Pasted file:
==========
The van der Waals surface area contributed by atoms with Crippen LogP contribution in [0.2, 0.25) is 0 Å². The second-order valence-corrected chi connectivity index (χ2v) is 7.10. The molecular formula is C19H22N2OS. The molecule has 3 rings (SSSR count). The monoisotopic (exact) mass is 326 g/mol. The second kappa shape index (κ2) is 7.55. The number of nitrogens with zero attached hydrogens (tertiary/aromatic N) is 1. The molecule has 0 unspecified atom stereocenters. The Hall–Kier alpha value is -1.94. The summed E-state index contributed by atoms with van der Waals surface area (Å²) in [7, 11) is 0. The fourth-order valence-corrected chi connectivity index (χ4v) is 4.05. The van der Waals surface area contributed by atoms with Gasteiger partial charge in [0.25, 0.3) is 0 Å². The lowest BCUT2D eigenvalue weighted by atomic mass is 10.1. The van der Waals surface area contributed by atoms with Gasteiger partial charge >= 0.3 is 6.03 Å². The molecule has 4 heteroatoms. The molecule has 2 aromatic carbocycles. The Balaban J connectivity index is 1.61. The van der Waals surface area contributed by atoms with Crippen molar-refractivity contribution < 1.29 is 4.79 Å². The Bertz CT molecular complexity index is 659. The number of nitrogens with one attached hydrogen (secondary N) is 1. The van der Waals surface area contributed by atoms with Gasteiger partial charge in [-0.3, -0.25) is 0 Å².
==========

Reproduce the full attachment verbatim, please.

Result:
The van der Waals surface area contributed by atoms with Crippen LogP contribution in [0.2, 0.25) is 0 Å². The second-order valence-corrected chi connectivity index (χ2v) is 7.10. The molecular formula is C19H22N2OS. The molecule has 3 rings (SSSR count). The monoisotopic (exact) mass is 326 g/mol. The second kappa shape index (κ2) is 7.55. The number of nitrogens with zero attached hydrogens (tertiary/aromatic N) is 1. The molecule has 0 unspecified atom stereocenters. The Hall–Kier alpha value is -1.94. The summed E-state index contributed by atoms with van der Waals surface area (Å²) in [7, 11) is 0. The fourth-order valence-corrected chi connectivity index (χ4v) is 4.05. The van der Waals surface area contributed by atoms with Gasteiger partial charge in [0.25, 0.3) is 0 Å². The lowest BCUT2D eigenvalue weighted by atomic mass is 10.1. The van der Waals surface area contributed by atoms with Gasteiger partial charge >= 0.3 is 6.03 Å². The molecule has 4 heteroatoms. The molecule has 2 aromatic carbocycles. The Balaban J connectivity index is 1.61. The van der Waals surface area contributed by atoms with Crippen molar-refractivity contribution < 1.29 is 4.79 Å². The Bertz CT molecular complexity index is 659. The number of nitrogens with one attached hydrogen (secondary N) is 1. The van der Waals surface area contributed by atoms with Gasteiger partial charge in [-0.3, -0.25) is 0 Å².